Black Jesus keeps watch over the Crosstown, standing atop a rainbow with a ladder in hand. Muscular and wearing a cape, he is accompanied by a dove carrying an olive branch along with some block-letter text: “JESUS IS THE ONLY FIRE ESCAPE.”
Justin Osborne, chief songwriter and bandleader of alt-country act SUSTO, lives just a few blocks from the iconic Holy City mural, in a crumbling Line Street house that’s frequented by several up-and-coming Charleston indie artists: Elim Bolt, Brave Baby, Jordan Igoe, Johnny Delaware, et al. Osborne is not a religious man, but he says Black Jesus ought to be a candidate for preservation.
“It’s great folk art. It should be a historical place,” Osborne says.
SUSTO released a self-titled debut album April 1 on Bandcamp. The sound is Southern Gothic country through and through, from the haunting piano plinks of “Vampiro 66” to the whiskey-besotten breath of ’70s outlaw country on “Friends, Lovers, Ex-Lovers … Whatever.” Osborne’s voice shifts frequently: despairing and quiet on one song, rowdy and cigarette-raw on the next.
“There’s a demon in me in a Holy City/ I got a demon in me, and now he’s running ’round/ I saw a river of blood coming right from the mouth to suck the life right outta me,” he sings on “Motorcycle Club,” a full-band track that rocks harder than most on the album. SUSTO is largely Osborne’s creative project, but he is often accompanied by Delaware (piano, guitar, vocals), Jordan Hicks of Brave Baby (guitar), and Eric Mixon (bass) and Taylor McCleskey (drums) of the Tarlatans.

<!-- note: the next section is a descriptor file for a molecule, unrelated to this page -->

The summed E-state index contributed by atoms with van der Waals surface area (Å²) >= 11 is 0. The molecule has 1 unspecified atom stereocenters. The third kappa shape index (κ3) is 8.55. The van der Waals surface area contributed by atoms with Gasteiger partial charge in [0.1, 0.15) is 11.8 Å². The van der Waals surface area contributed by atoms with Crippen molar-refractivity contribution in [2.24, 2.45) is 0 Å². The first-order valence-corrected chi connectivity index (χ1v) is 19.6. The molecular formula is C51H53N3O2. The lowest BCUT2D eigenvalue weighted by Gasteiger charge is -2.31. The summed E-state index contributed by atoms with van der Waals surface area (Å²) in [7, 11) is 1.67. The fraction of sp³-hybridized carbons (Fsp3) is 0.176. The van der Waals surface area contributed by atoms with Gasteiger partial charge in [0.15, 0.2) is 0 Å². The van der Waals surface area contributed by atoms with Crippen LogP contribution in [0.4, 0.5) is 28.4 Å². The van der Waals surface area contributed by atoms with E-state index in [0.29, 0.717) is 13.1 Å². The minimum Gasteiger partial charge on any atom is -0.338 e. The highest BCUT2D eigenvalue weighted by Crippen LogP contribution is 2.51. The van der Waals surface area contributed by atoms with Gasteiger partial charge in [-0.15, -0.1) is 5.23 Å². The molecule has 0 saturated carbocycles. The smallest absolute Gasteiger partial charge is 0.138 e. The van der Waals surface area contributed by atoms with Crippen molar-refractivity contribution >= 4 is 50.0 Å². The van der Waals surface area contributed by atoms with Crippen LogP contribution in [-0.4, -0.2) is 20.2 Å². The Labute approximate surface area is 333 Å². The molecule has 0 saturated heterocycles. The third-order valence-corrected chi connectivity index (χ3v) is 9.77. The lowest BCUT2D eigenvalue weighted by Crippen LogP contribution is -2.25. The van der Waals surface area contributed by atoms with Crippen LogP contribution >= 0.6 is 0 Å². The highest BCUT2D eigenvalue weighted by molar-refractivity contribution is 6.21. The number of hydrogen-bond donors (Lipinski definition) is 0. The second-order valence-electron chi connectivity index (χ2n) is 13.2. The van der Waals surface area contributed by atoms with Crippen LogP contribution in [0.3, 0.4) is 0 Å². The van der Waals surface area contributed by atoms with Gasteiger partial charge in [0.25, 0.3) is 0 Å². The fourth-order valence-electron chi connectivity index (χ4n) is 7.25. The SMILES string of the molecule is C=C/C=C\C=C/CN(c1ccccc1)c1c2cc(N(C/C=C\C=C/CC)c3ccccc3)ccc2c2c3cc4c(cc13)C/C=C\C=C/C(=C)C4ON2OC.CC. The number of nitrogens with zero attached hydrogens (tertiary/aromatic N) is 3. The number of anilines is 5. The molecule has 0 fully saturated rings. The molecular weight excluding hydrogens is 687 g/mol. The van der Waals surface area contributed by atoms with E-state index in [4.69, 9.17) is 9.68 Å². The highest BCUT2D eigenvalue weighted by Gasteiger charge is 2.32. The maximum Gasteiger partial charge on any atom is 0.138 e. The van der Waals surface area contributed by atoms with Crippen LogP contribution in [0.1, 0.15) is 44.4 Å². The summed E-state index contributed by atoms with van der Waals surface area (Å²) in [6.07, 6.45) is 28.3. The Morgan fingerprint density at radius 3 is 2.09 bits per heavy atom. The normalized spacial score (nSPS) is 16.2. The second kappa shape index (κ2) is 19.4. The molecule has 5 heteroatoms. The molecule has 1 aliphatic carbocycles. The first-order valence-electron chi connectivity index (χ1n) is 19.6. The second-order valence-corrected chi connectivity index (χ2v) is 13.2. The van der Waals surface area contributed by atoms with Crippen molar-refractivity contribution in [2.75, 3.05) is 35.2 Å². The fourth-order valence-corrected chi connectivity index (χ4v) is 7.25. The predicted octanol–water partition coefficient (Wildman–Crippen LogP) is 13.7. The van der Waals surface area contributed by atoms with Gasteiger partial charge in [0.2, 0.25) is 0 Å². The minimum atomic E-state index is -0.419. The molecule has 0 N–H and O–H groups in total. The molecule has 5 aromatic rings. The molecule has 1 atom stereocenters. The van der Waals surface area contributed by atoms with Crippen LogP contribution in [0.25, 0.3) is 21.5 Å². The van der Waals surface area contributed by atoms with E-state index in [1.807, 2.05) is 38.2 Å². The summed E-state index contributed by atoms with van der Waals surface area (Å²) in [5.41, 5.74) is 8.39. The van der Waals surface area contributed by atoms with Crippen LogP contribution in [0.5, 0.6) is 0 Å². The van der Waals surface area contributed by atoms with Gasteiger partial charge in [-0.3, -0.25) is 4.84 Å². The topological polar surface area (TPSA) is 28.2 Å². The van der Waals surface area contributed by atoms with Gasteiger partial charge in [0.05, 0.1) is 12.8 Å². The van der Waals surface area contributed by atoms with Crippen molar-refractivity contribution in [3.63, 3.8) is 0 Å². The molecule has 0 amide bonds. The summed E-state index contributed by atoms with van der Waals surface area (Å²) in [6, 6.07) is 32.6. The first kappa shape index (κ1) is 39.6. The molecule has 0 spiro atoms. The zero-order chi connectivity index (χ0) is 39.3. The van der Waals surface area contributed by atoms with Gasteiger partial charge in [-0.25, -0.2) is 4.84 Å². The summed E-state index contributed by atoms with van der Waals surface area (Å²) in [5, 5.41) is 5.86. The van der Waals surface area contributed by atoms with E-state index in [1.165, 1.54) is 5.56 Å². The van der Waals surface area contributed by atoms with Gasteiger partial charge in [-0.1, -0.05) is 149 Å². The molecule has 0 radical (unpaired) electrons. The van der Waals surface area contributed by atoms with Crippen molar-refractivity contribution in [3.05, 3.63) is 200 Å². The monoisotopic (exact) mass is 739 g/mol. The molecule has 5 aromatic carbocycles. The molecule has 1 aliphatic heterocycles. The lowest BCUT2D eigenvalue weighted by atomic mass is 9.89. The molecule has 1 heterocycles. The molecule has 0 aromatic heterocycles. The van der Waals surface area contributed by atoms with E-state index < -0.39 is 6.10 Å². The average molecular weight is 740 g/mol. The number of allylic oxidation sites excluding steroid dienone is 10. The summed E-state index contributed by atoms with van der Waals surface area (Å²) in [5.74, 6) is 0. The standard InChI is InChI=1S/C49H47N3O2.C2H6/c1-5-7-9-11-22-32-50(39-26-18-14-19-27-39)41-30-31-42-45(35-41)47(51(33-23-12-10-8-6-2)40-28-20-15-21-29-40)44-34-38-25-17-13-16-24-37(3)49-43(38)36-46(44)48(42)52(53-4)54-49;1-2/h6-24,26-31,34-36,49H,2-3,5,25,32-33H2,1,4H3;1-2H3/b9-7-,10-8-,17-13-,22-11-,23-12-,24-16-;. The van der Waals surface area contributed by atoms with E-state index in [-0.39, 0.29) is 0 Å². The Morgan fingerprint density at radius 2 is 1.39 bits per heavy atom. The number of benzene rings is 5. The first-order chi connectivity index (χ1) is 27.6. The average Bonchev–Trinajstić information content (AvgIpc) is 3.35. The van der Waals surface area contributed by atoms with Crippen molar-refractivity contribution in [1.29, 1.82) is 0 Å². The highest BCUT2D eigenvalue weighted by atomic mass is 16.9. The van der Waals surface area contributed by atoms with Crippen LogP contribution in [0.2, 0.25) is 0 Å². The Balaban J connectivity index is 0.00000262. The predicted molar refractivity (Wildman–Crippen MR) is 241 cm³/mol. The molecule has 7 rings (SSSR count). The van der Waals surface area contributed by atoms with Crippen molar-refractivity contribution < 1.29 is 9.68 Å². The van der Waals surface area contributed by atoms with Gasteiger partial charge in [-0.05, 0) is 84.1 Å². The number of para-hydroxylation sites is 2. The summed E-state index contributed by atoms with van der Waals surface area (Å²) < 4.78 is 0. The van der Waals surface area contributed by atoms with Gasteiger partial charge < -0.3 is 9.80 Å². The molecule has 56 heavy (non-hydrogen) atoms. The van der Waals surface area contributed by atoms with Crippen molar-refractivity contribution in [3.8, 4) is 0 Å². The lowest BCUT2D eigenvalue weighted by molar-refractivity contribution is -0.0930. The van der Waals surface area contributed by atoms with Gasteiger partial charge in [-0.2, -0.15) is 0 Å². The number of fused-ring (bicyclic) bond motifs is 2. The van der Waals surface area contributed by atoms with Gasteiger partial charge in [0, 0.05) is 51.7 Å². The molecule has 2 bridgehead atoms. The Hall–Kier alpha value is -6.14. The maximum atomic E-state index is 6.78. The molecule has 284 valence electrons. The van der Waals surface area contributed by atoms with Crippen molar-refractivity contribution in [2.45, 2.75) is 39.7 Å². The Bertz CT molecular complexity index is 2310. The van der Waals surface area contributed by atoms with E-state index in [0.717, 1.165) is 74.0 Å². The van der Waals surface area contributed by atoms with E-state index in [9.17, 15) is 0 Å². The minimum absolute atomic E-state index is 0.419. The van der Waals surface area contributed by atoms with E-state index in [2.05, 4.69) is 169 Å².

Black Jesus makes an appearance on the record in a gently irreverent song of the same name. The inspiration, he says, came from his first encounter with Charleston as a Citadel cadet straight out of high school. After surviving the school’s famously grueling Hell Week for incoming freshmen, the school packed him and his classmates onto a bus and sent them to the Citadel’s Isle of Palms beach house for a brief respite.
“One of the first things I saw after I left the Citadel on that bus was that painting of Black Jesus,” Osborne says. “It really represents the area and the way I feel here in some ways, but also it seems like if Jesus was a real thing that you could pray to and everything, he’d be Black Jesus. That’d be my Jesus for sure. There’s a way out, you know?”
If, as Flannery O’Connor observed, the South is more Christ-haunted than Christ-centered, Osborne is telling a few of its ghost stories. On the opening track “Black River Gospel,” he lifts a few lines from old-time Baptist hymns before launching into childhood recollections:
“Well, my brothers, me, and my cousins/ Had an early theological start/ Learning them Black River gospel hymns/ And singing ’em all by heart/ We were up onstage/ Like a sacrifice to God/ That’s the price you pay/ When you grow up in the South.”